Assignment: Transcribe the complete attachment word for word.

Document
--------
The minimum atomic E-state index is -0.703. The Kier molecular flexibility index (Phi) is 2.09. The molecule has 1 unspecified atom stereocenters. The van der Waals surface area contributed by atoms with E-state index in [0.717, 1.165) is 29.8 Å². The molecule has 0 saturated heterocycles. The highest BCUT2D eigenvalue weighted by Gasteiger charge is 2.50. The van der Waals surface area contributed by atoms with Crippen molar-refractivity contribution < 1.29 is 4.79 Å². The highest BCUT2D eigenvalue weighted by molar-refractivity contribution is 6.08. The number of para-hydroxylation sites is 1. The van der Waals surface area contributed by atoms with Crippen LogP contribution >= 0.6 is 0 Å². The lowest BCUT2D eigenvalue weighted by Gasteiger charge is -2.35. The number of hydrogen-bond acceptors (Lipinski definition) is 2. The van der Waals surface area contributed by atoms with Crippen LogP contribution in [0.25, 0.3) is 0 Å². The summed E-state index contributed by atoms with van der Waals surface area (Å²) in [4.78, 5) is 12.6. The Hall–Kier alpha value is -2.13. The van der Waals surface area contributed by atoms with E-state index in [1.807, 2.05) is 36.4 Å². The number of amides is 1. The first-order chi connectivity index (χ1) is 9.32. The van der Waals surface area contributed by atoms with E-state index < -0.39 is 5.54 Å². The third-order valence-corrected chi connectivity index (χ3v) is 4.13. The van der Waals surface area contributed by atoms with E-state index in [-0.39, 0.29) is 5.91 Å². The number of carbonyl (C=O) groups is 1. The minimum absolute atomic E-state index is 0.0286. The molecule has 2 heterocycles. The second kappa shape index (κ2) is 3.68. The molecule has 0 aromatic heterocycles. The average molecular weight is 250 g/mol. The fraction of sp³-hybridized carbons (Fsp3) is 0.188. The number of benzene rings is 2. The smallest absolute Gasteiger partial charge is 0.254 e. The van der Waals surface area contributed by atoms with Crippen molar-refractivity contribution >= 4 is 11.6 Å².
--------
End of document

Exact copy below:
The minimum atomic E-state index is -0.703. The Kier molecular flexibility index (Phi) is 2.09. The molecule has 1 unspecified atom stereocenters. The van der Waals surface area contributed by atoms with E-state index in [0.717, 1.165) is 29.8 Å². The molecule has 0 saturated heterocycles. The highest BCUT2D eigenvalue weighted by Gasteiger charge is 2.50. The van der Waals surface area contributed by atoms with Crippen molar-refractivity contribution < 1.29 is 4.79 Å². The highest BCUT2D eigenvalue weighted by molar-refractivity contribution is 6.08. The number of para-hydroxylation sites is 1. The van der Waals surface area contributed by atoms with Crippen LogP contribution >= 0.6 is 0 Å². The lowest BCUT2D eigenvalue weighted by Gasteiger charge is -2.35. The number of hydrogen-bond acceptors (Lipinski definition) is 2. The van der Waals surface area contributed by atoms with Crippen LogP contribution in [0.25, 0.3) is 0 Å². The summed E-state index contributed by atoms with van der Waals surface area (Å²) in [4.78, 5) is 12.6. The Hall–Kier alpha value is -2.13. The van der Waals surface area contributed by atoms with E-state index in [1.807, 2.05) is 36.4 Å². The number of amides is 1. The first-order chi connectivity index (χ1) is 9.32. The van der Waals surface area contributed by atoms with E-state index < -0.39 is 5.54 Å². The third-order valence-corrected chi connectivity index (χ3v) is 4.13. The van der Waals surface area contributed by atoms with E-state index in [-0.39, 0.29) is 5.91 Å². The number of carbonyl (C=O) groups is 1. The minimum absolute atomic E-state index is 0.0286. The molecule has 2 heterocycles. The second kappa shape index (κ2) is 3.68. The molecule has 0 aromatic heterocycles. The average molecular weight is 250 g/mol. The fraction of sp³-hybridized carbons (Fsp3) is 0.188. The number of benzene rings is 2. The smallest absolute Gasteiger partial charge is 0.254 e. The van der Waals surface area contributed by atoms with Crippen molar-refractivity contribution >= 4 is 11.6 Å².